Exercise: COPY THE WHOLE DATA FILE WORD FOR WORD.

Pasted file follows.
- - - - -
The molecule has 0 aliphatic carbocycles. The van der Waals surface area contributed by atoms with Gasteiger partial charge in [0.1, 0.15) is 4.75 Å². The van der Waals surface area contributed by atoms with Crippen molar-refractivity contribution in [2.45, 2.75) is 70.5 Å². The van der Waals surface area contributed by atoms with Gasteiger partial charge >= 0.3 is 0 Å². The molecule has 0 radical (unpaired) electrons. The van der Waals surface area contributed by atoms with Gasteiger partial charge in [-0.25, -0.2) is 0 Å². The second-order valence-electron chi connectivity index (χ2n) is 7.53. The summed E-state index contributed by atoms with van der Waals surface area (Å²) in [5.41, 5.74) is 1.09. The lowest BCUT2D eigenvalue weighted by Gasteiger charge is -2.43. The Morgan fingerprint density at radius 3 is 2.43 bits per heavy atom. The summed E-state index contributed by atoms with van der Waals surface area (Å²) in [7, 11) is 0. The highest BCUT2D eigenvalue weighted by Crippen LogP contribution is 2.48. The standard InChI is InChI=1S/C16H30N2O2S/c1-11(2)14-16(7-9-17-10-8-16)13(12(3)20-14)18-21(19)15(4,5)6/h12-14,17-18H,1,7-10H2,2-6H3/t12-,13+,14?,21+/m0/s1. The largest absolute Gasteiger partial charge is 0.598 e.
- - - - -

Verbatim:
The molecule has 0 aliphatic carbocycles. The van der Waals surface area contributed by atoms with Gasteiger partial charge in [0.1, 0.15) is 4.75 Å². The van der Waals surface area contributed by atoms with Crippen molar-refractivity contribution in [2.45, 2.75) is 70.5 Å². The van der Waals surface area contributed by atoms with Gasteiger partial charge >= 0.3 is 0 Å². The molecule has 0 radical (unpaired) electrons. The van der Waals surface area contributed by atoms with Gasteiger partial charge in [-0.25, -0.2) is 0 Å². The second-order valence-electron chi connectivity index (χ2n) is 7.53. The summed E-state index contributed by atoms with van der Waals surface area (Å²) in [5.41, 5.74) is 1.09. The lowest BCUT2D eigenvalue weighted by Gasteiger charge is -2.43. The Morgan fingerprint density at radius 3 is 2.43 bits per heavy atom. The summed E-state index contributed by atoms with van der Waals surface area (Å²) in [7, 11) is 0. The highest BCUT2D eigenvalue weighted by Crippen LogP contribution is 2.48. The standard InChI is InChI=1S/C16H30N2O2S/c1-11(2)14-16(7-9-17-10-8-16)13(12(3)20-14)18-21(19)15(4,5)6/h12-14,17-18H,1,7-10H2,2-6H3/t12-,13+,14?,21+/m0/s1. The largest absolute Gasteiger partial charge is 0.598 e.